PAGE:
Pricing for SSD are constantly dropping to upgrading your primary disk partition (C: drive) will be common place. Here are the steps I took to upgrade my 128GB to 500GB SSD.
First you will need a recover disk. In Windows 8.1 search for “Create a recovery drive”. I used a 32GB USB flash drive, though 16GB would have sufficed.
Second you need to create an system image of your primary drive. To do this follow the steps outlined here:
http://winsupersite.com/windows-8/windows-81-tip-use-system-image-backup. I created my image on a secondary slower SATA drive. Once complete you should see a WindowsImageBackup folder in the destination.
Now you are done with the prep work, go ahead and boot off the USB key and go into Troubleshoot and Advanced to do a system restore. It will automatically find that system image backup created in step 2.
Once you restore your primary drive will be the same size as the original, so the last step is to extend the drive which you will need this excellent free tool: http://www.partitionwizard.com/free-partition-manager.html
That’s it and good luck
If you are doing any serious development on Windows Azure at some point you will want to look at the data that is stored in the cloud (either dev fabric or azure fabric). I‘ve tried several tools and so far by far Cloud Storage Studio by Cerebrata.
You can manage multiple accounts which is very handy. All three storage types (Blobs, Table, and Queues) can be managed very intuitively through the interface.
Go ahead and give it a try you’ll be happy you did.
After upgrading my project from Silverlight 2 to Silverlight 3, my Azure project would not load :(. Looks like the upgrade for Azure assumes you have VS 2010.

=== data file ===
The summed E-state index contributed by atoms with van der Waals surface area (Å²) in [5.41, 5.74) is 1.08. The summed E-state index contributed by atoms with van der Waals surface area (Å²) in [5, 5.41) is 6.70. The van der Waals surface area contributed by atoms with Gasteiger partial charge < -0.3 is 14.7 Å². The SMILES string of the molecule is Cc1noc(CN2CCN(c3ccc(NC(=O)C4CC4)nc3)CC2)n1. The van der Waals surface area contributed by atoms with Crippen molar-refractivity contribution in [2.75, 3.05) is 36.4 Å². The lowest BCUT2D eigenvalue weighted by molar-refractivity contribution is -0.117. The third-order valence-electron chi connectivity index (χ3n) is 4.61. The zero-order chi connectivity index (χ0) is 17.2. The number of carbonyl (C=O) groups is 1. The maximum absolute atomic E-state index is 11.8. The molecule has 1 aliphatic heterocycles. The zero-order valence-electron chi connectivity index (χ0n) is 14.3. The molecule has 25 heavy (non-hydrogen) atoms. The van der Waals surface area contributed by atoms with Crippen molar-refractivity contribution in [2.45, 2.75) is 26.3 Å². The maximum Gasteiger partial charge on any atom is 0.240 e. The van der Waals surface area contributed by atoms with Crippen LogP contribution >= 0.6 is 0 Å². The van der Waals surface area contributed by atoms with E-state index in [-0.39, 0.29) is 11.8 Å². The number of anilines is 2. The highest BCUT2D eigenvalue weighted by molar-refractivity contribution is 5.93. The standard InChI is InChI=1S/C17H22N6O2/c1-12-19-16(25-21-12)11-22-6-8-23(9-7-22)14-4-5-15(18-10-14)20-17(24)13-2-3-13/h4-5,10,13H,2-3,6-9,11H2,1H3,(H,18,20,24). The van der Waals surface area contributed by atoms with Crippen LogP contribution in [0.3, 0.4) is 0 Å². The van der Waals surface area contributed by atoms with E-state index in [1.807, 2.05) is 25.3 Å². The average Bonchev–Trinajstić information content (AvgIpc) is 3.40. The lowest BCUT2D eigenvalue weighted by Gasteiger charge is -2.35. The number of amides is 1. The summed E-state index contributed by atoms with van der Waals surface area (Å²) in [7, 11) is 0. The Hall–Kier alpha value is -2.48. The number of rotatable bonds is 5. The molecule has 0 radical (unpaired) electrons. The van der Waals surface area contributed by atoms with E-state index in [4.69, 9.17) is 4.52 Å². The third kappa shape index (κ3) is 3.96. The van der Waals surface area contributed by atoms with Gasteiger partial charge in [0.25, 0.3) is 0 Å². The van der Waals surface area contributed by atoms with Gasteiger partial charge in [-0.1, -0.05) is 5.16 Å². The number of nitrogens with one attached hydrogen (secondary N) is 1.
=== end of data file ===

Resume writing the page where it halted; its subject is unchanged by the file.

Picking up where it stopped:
Fortunately the fix is simple in 2 easy steps (click images to see them better):
1) Renumber the tools version from 4.0 to 3.5
2) Remove the text “ for VS2010”
Hope this helps
With Vista you can no longer access the default drive shares ex: C$ (or any other administrattive shares for that matter) by default anymore.
Fine, I can accept that, but it should have been clearer on how to re-enable it for those that want/need it, but I digress.
Anyway, I finally decided to look into some more and found the following KB article that explains how to re-enable it.
Hope this helps
If you are running benchmarks with perfmon in Windows 2008 64-bit you can no longer user the ASP.NET and ASP.NET Application of perfmon is your application is in 32-bit mode.
As a better alternative anyway, is to use the new ServiceModel perfmon. You need to add the diagnostics section in the web.config like this:
<system.serviceModel> <diagnostics performanceCounters="All" /> </system.serviceModel>
Then you will have access to metrics for each operation(method) in each endpoint in the ServiceModel* categories of perfmon. Really nice!
For more details:
Probably one of the most asked questions with LINQ to SQL, is how do you update detached entities. Often people will simply resort to doing a SELECT to get the entity into the datacontext and then update the data.
Steve Michelotti describes how to do it here:
and if your entity has child objects check this post out:
For an excellent write up on Entity Framework that is both an overview and tutorial in one, see Stefan Cruysberghs 3 part series.
It covers enough that it’s not too much information, but detailed enough to get you going rapidly.
Cesar de la Torre has an excellent write up for managing concurrency with the Entity Framework.
Good blog post the describes using dynamic LINQ to create lambda expressions to use in LINQ.